Olivier Beyssac, Marie Edmonds, Jörg Hermann and Timm John (contact: email@example.com)
Subduction zones are active geodynamic environments enabling crustal recycing into the mantle and generating new continental crust. Of particular importance is the slab-mantle wedge system at 40-200 km depth. It is increasingly recognized that subduction materials are modified in this region by metamorphism, metasomatism and mechanical mixing with vast implications for the physico-chemical state of subduction zones.
Complexation in C-O-H-S fluids and mineral transformations involving hydrous silicates, carbonates, sulfides, graphitic carbon and/or diamond govern mass transfer in the fore- and sub-arc region of slab-mantle interface. Dissolution, oxidation/reduction, melting, and reactive percolation account for the variety of metasomatized rocks forming in the slab and in the mantle wedge, source for the magmatism.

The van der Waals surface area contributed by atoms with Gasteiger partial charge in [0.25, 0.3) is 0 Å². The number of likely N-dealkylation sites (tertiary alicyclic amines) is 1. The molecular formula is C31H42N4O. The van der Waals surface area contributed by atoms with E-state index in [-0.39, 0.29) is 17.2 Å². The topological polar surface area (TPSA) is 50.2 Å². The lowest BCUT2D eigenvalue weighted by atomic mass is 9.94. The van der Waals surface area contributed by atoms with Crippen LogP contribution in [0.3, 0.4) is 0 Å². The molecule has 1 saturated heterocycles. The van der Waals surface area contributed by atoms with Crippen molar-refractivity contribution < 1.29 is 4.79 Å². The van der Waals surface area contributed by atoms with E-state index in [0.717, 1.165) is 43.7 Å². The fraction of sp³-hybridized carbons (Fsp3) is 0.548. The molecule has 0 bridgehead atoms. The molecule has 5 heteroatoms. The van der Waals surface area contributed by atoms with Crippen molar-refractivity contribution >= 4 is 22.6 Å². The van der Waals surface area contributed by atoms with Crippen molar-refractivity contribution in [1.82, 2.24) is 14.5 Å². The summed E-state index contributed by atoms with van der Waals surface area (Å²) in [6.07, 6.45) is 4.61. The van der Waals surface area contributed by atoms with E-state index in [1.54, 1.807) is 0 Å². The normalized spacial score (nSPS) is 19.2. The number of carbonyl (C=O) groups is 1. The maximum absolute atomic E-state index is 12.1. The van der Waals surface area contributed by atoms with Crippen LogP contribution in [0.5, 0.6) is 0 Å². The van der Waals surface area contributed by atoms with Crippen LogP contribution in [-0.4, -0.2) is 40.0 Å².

Fluids, melts and rocks derived from subducting lithosphere interact with depleted mantle in a region of strong chemical and physical gradients. These interactions mediate planetary-scale volatile cycling, produce arc magmas and continental crust and yield modified subducted lithosphere and mantle-wedge peridotites whose chemical signals may persist in the deep Earth for billions of years.
The Keynote speakers will be Rajdeep Dasgupta (Rice University, USA) and Oliver Plümper (University of Utrecht, The Netherlands)